M.S. Candidate, Biological Sciences, expected graduation: 2023
B.S. Wildlife Management and Conservation, Humboldt State University, 2016
I am interested in how the study of avian movement and foraging ecology can inform habitat conservation and management, and identify environmental shifts associated with anthropogenic climate change. My thesis focus and hypotheses are still in the developmental stage.
My research experience lies largely within the mystery of migration, but I’ve also spent several seasons studying breeding birds. I have studied songbirds in meadows and riparian areas of the Sierra Nevada and Appalachian mountain ranges, vagrant warblers and seabirds on the Farallon Islands, hoary bats in California’s redwood forests, and phalaropes on their annual stopover at Mono Lake. I’ve counted migrating raptors on mountaintops in Oregon and New Mexico, and quantified the ecosystem services that Aleutian cackling geese provide to dairy farmers. I have also studied black-backed woodpecker occupancy in burned forests, Steller’s jay behavior in an urban landscape, golden eagle nest success across southern Utah, and have had the immense pleasure of birding in several continents.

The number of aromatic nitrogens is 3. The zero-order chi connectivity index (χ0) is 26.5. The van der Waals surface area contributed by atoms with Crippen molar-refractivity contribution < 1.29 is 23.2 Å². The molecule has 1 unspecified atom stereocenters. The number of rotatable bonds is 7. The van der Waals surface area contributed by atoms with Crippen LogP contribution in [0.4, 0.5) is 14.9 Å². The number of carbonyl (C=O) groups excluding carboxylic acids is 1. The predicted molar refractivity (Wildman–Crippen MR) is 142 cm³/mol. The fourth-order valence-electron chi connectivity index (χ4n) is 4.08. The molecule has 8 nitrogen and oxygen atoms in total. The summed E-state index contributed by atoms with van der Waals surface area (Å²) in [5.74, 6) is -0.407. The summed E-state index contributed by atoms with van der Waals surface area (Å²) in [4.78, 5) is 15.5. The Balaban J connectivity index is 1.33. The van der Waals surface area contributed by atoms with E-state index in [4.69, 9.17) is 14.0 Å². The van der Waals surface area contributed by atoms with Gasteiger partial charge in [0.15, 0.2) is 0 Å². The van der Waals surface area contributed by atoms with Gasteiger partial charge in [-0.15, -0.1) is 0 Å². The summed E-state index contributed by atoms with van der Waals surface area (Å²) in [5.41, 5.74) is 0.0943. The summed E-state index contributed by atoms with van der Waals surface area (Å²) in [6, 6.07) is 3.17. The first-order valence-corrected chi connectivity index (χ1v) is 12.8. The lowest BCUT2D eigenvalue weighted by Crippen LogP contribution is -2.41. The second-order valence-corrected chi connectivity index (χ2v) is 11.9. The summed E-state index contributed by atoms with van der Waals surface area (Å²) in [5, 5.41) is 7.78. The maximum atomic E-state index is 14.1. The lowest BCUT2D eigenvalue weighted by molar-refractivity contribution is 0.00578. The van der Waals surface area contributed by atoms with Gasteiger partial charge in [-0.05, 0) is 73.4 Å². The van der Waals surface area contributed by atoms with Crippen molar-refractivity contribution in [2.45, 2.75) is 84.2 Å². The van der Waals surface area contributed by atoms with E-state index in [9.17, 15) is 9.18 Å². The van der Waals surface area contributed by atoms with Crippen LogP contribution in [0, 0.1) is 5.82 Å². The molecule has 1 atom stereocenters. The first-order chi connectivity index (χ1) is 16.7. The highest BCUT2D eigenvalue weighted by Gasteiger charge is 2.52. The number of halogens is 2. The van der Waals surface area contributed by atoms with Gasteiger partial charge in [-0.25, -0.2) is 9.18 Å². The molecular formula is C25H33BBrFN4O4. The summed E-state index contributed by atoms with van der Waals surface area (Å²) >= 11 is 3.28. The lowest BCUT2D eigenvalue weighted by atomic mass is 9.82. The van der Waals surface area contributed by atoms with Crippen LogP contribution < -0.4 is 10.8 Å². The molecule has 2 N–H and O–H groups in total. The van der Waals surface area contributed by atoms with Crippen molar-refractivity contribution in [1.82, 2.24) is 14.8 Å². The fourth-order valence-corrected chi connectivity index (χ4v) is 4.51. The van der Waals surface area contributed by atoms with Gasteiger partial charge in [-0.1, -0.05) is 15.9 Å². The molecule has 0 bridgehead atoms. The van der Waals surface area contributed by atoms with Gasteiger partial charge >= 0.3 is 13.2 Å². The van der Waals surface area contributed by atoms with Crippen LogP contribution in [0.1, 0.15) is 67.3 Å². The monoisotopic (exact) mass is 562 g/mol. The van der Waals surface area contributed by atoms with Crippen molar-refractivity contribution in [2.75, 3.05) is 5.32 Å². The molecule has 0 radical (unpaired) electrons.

M.S. Student, Biological Science, expected graduation: 2023
B.A. Environmental Studies and Art, University of California Santa Cruz, 2018
My research interests include behavioral ecology, foraging ecology, and island conservation as they relate to seabird species. I am currently deciding which avenue to pursue in my research.
Congruent with my studies, I volunteer with the San Francisco Bay Bird Observatory at their passerine banding station. My background includes experience restoring nesting seabird habitat, conducting population and productivity studies, and mist-netting for Rhinoceros Auklets on Año Nuevo Island. I also have experience surveying for Marbled Murrelets at-sea along the northern California and southern Oregon coastline, and with conducting necropsies on Northern Fulmars.
M.S. Student, Biological Science, expected graduation: 2023
M.A. Education, University of New Mexico, 2003